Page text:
My family got together this last Christmas and gave me one gift – a Kindle. (well, two – they included a case for it as well) Now some of you out there (like my high school English teacher) are saying, “Wait, I didn’t know Courtney could read!?!” It’s true, I don’t normally read novels or classics like Shakespeare or Judy Blume however I do do a lot of research reading. I’m constantly having to read this whitepaper about a technology or a book about discipleship and I’m an avid reader of a special book known as the Bible and because I’m on the go a lot, a Kindle is a great way for me to carry a lot of different books and articles without having a pile of papers or a hernia.
Now if you want to know why I wanted a Kindle over an iPad or reading this stuff on my phone or laptop, just ask but here I’m going to show you some of the tricks I found very useful in making the most out of using a Kindle or just because I like to be different.
The Key: The “Manage Your Kindle” page on Amazon
Go to Amazon.com and login. Then click on “Your Account” and scroll down to “Digital Content” and there you will see a link to “Manage Your Kindle”. On this page you’ll see a lot of info about what you’ve ordered (so if you remove a book from your Kindle, you can always re-download it without paying because it stays listed on this page). Let me draw your attention to a couple of places:
Under your Kindle, you see the name of your Kindle along with a space called “Kindle Email Address”. Make note of that address – add it to your Address Book with the name “Kindle Uploads” or something you can easily remember.
Now this email address allows you to send PDFs (as an attachment) to your Kindle. This makes it very easy to get that white-paper or eBook (in PDF) onto your Kindle to read later. If your Kindle has 3G capabilities, be mindful that this feature can cost you money so if you want to make sure its free, change the email address to be “@FREE.kindle.com”. While it won’t automatically download until you are on a WiFi network, you can save a few cents. If you have a WiFi only Kindle then don’t worry which email address you send it to as it automatically processes it under the “free” way.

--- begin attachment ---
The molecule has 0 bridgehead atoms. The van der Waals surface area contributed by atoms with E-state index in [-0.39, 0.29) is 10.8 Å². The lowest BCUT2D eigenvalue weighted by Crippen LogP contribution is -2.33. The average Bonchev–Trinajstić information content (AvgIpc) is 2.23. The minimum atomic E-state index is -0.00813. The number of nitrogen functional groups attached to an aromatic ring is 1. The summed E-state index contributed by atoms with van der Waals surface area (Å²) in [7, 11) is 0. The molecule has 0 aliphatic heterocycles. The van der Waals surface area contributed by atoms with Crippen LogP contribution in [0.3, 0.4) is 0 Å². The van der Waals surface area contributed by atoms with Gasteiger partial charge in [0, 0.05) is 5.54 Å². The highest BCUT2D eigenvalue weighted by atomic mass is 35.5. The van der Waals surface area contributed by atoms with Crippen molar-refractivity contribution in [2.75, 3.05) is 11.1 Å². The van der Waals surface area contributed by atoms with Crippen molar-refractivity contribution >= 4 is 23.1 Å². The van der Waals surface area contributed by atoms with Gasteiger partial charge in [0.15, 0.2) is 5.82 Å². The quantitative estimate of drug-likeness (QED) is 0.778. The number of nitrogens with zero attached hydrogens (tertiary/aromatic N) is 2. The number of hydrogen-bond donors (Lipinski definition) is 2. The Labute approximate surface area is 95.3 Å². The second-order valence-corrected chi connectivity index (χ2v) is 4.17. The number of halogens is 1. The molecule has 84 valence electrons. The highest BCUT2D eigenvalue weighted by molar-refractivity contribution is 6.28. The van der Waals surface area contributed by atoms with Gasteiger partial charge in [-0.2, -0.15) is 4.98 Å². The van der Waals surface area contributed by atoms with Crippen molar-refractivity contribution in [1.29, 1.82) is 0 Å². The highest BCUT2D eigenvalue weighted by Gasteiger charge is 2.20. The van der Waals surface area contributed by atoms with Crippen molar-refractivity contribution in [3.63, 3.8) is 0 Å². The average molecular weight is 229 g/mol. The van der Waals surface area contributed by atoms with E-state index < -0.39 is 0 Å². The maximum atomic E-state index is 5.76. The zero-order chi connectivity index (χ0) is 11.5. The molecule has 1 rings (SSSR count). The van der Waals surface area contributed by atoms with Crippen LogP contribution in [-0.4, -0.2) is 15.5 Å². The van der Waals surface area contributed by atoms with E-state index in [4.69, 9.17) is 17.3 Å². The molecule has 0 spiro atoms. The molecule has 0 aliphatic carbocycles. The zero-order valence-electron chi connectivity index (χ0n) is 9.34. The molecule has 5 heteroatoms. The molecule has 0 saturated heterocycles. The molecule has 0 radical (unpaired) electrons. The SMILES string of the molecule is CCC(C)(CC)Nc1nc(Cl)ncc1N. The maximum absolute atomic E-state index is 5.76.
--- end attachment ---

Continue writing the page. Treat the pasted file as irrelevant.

Now this only works if you are sending it from a registered email address. So scroll down to “Your Kindle Approved Email List” and make sure you have every email account you might send stuff from. Maybe you add your spouse’s email address so that they can easily send you stuff that they find and think you might want to read.
If you are worried about doing this and having charges because you forgot to send it to the free address, then scroll down to the “Your Personal Document Charge Limit” area. Set this to zero. It’s the “Just in case” way to be safe there especially if you’re never going to receive personal files through the 3G connection.
Making my own screensaver
Personally, I couldn’t handle having all those author screen savers. I feel really stupid with those super minds being shown to me repeatedly. Plus, I wanted to make my Kindle my own. That’s why I used this hack that allows me to use my own pictures as screen savers. While this hack has no warrantee and could void your warranty from Amazon, it seems to work flawlessly for me (I was even able to seamlessly do an Amazon update recently with no negative affects or problems). Follow the instructions closely and know that there’s two parts – first a hack to be able to install hacks and then a hack to replace screen savers –> http://wiki.mobileread.com/wiki/Kindle_Screen_Saver_Hack_for_all_2.x_and_3.x_Kindles#How_to_Update_the_Screen_Saver_Hack
Web Articles to your Kindle